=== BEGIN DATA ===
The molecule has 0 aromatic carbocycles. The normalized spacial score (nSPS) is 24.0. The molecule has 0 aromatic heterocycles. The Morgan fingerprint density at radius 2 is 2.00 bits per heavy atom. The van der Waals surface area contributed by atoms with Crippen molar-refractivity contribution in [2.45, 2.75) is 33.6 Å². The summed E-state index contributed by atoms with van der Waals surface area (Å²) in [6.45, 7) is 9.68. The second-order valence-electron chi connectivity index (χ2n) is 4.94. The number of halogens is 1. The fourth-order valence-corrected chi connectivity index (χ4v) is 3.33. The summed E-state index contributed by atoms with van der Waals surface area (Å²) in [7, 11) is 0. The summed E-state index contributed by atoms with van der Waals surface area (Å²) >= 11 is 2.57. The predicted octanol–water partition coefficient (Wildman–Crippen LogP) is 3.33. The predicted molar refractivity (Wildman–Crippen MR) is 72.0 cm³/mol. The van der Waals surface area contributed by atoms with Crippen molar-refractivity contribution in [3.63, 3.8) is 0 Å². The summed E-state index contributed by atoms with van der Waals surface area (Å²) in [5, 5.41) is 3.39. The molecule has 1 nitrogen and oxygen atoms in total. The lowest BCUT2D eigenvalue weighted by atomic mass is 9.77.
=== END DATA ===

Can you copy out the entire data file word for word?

The molecule has 0 aromatic carbocycles. The normalized spacial score (nSPS) is 24.0. The molecule has 0 aromatic heterocycles. The Morgan fingerprint density at radius 2 is 2.00 bits per heavy atom. The van der Waals surface area contributed by atoms with Crippen molar-refractivity contribution in [2.45, 2.75) is 33.6 Å². The summed E-state index contributed by atoms with van der Waals surface area (Å²) in [6.45, 7) is 9.68. The second-order valence-electron chi connectivity index (χ2n) is 4.94. The number of halogens is 1. The fourth-order valence-corrected chi connectivity index (χ4v) is 3.33. The summed E-state index contributed by atoms with van der Waals surface area (Å²) in [7, 11) is 0. The summed E-state index contributed by atoms with van der Waals surface area (Å²) >= 11 is 2.57. The predicted octanol–water partition coefficient (Wildman–Crippen LogP) is 3.33. The predicted molar refractivity (Wildman–Crippen MR) is 72.0 cm³/mol. The van der Waals surface area contributed by atoms with Crippen molar-refractivity contribution in [3.63, 3.8) is 0 Å². The summed E-state index contributed by atoms with van der Waals surface area (Å²) in [5, 5.41) is 3.39. The molecule has 1 nitrogen and oxygen atoms in total. The lowest BCUT2D eigenvalue weighted by atomic mass is 9.77.